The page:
• The iterate(), list() and count() methods optionally take a parameter named direct. When it is set to true, these functions consider only direct instances of this class, ignoring instances of subclasses. If direct is set to false or omitted, subclass instances are listed, iterated, counted too.
 
public static MyClass create( [String URI], [OntModel ontology] )
public static boolean exists( String URI, [OntModel ontology] )
public static MyClass get( String URI, [OntModel ontology] )
public static void delete( String URI, [OntModel ontology] )

public static Iterator<MyClass> iterate( [boolean direct], [OntModel ontology] )
public static List<MyClass> list( [boolean direct], [OntModel ontology] )
public static int count( [boolean direct], [OntModel ontology] )

public boolean remove()

Working with properties

The generated classes have methods to work with the properties of an OWL individual. What methods are available for a specific property depends on whether it is a single-value (defined functional or with maxCardinality = 1) or a multi-value (all others) property. Some remarks:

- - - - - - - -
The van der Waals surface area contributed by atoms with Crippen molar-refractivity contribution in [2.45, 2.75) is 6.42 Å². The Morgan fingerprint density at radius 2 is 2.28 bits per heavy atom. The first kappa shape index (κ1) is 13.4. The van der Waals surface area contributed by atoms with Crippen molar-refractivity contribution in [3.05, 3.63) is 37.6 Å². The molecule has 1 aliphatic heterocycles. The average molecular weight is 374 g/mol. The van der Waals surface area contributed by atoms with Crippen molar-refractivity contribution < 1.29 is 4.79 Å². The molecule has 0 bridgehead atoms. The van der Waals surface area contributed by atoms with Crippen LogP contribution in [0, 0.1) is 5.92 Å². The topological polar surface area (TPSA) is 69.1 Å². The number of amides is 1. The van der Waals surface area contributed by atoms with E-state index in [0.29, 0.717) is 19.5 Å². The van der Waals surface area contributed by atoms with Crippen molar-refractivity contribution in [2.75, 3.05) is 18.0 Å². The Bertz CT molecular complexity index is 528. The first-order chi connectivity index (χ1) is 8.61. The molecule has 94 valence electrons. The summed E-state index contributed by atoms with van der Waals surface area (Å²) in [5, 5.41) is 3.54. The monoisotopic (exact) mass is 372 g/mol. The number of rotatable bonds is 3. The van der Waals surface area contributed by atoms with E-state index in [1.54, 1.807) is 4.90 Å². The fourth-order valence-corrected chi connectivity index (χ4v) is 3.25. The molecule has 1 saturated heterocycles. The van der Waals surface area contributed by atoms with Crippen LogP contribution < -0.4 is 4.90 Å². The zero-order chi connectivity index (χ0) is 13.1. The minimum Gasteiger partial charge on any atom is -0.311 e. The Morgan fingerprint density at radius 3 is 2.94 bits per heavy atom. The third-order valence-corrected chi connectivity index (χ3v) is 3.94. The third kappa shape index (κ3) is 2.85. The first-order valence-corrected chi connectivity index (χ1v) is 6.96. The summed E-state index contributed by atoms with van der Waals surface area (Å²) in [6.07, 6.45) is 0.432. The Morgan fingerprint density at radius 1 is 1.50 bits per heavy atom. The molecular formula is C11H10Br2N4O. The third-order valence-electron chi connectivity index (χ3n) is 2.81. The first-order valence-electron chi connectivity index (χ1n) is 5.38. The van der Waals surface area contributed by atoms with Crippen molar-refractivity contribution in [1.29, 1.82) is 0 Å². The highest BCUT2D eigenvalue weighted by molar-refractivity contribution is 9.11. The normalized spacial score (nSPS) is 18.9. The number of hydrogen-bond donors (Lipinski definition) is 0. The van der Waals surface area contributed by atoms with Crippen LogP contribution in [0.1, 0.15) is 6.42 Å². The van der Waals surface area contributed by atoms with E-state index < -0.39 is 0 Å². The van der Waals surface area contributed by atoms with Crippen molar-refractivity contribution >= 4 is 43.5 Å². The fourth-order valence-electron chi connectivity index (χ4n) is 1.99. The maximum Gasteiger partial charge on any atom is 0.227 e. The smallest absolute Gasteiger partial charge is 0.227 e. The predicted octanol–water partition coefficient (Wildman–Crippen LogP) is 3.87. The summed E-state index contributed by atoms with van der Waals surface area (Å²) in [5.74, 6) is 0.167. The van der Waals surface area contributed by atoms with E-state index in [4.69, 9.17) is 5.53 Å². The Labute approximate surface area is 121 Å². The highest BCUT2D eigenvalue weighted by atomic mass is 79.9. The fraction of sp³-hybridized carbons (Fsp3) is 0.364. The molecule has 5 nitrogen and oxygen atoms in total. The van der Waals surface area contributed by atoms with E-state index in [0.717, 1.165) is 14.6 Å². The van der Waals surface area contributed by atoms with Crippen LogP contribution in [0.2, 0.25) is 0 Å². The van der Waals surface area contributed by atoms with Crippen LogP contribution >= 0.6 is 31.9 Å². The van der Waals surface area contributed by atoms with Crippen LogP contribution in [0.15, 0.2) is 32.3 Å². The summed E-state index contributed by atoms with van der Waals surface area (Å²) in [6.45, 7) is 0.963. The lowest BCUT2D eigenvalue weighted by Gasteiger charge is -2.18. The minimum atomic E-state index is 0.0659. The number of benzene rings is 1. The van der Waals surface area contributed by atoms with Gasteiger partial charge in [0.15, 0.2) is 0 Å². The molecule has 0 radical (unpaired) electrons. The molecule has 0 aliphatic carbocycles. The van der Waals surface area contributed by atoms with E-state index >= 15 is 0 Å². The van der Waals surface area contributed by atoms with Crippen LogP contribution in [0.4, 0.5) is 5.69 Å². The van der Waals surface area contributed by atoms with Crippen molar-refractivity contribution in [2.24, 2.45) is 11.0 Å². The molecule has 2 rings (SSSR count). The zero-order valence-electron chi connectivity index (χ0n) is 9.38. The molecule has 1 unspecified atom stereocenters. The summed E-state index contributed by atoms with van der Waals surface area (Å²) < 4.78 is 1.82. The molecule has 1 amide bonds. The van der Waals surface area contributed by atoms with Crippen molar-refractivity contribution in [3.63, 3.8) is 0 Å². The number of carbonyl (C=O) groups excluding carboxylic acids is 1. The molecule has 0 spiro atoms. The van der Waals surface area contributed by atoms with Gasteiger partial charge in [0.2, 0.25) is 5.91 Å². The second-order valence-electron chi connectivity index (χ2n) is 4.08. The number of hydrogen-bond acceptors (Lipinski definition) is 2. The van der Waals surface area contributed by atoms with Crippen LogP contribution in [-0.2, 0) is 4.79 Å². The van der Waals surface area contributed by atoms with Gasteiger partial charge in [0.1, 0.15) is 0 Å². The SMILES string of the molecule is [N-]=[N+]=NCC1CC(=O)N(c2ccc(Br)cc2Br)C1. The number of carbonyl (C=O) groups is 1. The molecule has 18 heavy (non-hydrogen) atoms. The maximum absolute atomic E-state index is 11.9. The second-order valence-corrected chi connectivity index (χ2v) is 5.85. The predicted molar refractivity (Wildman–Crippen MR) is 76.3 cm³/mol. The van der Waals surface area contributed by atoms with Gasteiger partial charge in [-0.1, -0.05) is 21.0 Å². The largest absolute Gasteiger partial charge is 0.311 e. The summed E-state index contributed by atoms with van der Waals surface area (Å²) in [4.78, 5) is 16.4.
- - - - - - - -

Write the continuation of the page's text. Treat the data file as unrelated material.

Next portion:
• Replace Property by the name of the property. For a property named amount, the methods are called getAmount, setAmount, etc.
  • For object properties, Range refers to the class of the property while IRange refers to the interface that defines it;
    for datatype properties both Range and IRange are simply an appropriate Java primitive type.
Single-value properties
public Range getProperty()
public void setProperty(IRange value)